A severe storm in South Australia damaged the state’s power network on 28 September 2016 and left the entire state without power for over eight hours. The statewide blackout has now raised concerns over South Australia’s reliance on renewables.

The storm damaged parts of the transmission network and resulted in a state-wide blackout at approximately 3:45pm 28 September 2016.

Three out of the four transmission lines moving power between Adelaide and the north of South Australia, and 23 towers across the network were damaged.

Power was restored to the CBD and most of the metro area in the early hours of 29 September, and is being progressively restored throughout the state.

ElectraNet, which operates the South Australian high voltage electricity transmission network, said it will continue to work to restore transmission supply as soon as safely practicable, so that SA Power Networks can progressively restore supply to their customers.

“Works will commence this morning, to assess the full extent of the damage to the network with first light. However, extreme weather with gale-force winds, are forecasted to continue and it may delay restoration efforts or cause further damage.”

The Bureau of Meteorology said the storm lost a significant amount of force as it passed through Victoria.

Prime Minister Malcolm Turnbull said that while the storm caused the blackout, it raises concerns about the renewable energy policies of some state governments.

“I regret to say that a number of the state Labor governments have over the years set priorities and renewable targets that are extremely aggressive, extremely unrealistic, and have paid little or no attention to energy security.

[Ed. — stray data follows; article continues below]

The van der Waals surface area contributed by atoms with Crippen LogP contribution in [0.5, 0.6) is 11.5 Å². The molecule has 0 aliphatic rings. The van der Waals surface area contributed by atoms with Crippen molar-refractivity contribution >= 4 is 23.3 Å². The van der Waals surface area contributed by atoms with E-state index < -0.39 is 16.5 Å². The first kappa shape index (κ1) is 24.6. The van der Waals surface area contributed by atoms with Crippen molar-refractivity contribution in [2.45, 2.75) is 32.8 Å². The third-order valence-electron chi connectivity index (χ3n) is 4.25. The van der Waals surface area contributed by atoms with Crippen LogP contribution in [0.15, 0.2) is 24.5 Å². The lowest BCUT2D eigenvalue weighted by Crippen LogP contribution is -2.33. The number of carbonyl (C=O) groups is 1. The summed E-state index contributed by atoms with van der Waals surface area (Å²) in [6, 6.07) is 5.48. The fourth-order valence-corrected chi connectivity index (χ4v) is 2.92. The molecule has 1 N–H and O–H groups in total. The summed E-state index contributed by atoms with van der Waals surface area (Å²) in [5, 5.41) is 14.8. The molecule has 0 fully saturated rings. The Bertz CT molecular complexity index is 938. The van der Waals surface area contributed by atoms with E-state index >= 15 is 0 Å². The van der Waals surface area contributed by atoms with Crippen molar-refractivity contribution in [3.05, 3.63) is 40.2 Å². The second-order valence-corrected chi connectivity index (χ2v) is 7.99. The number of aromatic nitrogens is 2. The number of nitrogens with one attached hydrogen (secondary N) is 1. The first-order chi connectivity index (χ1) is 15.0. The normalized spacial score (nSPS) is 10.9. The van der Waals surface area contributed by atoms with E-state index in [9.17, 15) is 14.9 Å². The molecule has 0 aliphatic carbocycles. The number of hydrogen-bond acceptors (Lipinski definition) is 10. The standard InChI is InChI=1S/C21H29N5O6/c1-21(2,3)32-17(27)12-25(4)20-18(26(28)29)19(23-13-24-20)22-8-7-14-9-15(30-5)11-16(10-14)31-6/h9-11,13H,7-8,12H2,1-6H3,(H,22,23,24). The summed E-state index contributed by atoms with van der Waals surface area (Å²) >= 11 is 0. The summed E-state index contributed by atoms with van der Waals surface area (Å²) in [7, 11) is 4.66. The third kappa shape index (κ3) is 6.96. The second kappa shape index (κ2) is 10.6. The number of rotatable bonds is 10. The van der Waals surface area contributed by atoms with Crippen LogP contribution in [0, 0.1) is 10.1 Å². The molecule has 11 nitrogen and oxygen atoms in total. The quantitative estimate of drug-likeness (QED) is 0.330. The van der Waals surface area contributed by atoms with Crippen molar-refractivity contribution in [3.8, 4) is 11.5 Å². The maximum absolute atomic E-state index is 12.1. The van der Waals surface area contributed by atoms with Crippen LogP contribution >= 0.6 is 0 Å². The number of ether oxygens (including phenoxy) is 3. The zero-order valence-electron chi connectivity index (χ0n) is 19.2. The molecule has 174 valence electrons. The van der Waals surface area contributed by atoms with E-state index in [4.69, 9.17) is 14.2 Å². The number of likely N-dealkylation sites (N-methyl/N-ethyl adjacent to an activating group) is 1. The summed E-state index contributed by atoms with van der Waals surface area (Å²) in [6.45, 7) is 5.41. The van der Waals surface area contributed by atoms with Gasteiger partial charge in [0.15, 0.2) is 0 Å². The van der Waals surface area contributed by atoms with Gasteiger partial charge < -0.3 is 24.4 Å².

“This is not just focused on SA but the same observation can be made about Queensland or indeed Victoria,” Mr Turnbull said.

Federal Minister for the Environment and Energy, Josh Frydenberg, said that despite the blackout being caused by the storm, there are questions that need to be asked about renewable energy.

“The weather event led to those transmission towers being bowled over, led to the lightning strike in the power station and led to the interconnector being shut down. So there was a cascading effect across the network. That was a weather event.

“We have to ask ourselves when we pursue these RETs, what is the impact on stability, what is the impact on price, how is that transition occurring.”

Victorian Minister for Energy, Environment and Climate Change Lily D’Ambrosio hit back against Mr Turnbull’s comments and said there was no evidence that renewable energy played a part in what had occurred.

“The sheer power of the lightning strikes and wind took down 21 transmission towers, forcing  the shutdown of South Australia from the national grid,” Ms D’Ambrosio said.

“Given this it is unfortunate that Prime Minister Malcolm Turnbull and Deputy Prime Minister Barnaby Joyce have joined forces with One Nation in using this event to push their anti-renewable energy agenda.

“It doesn’t matter if energy is created by coal, nuclear, gas or renewable sources. Without power lines it cannot go from point A to point B.

“Rather than peddle mistruths, Malcolm Turnbull and Barnaby Joyce should start providing some national leadership and focus on developing a renewable vision beyond 2020.”

The Australian Energy Market Operator said initial investigations have identified the root cause of the event is likely to be the multiple loss of 275 kilovolt (kV) power lines during severe storm activity in the state.

These transmission lines form part of the backbone of South Australia’s power system and support supply and generation north of Adelaide.

The reason why a cascading failure of the remainder of the South Australian network occurred is still to be identified and will be subject to further investigation.

Lauren brings a fresh approach to content. While she’s previously written for publications as diverse as Australian Geographic, The Border Watch and Girlfriend, she’s found her true passion in her current role as an editor in the world of energy and infrastructure trade magazines.

©2024 Utility Magazine. All rights reserved


We're not around right now. But you can send us an email and we'll get back to you, asap.


Log in with your credentials

Forgot your details?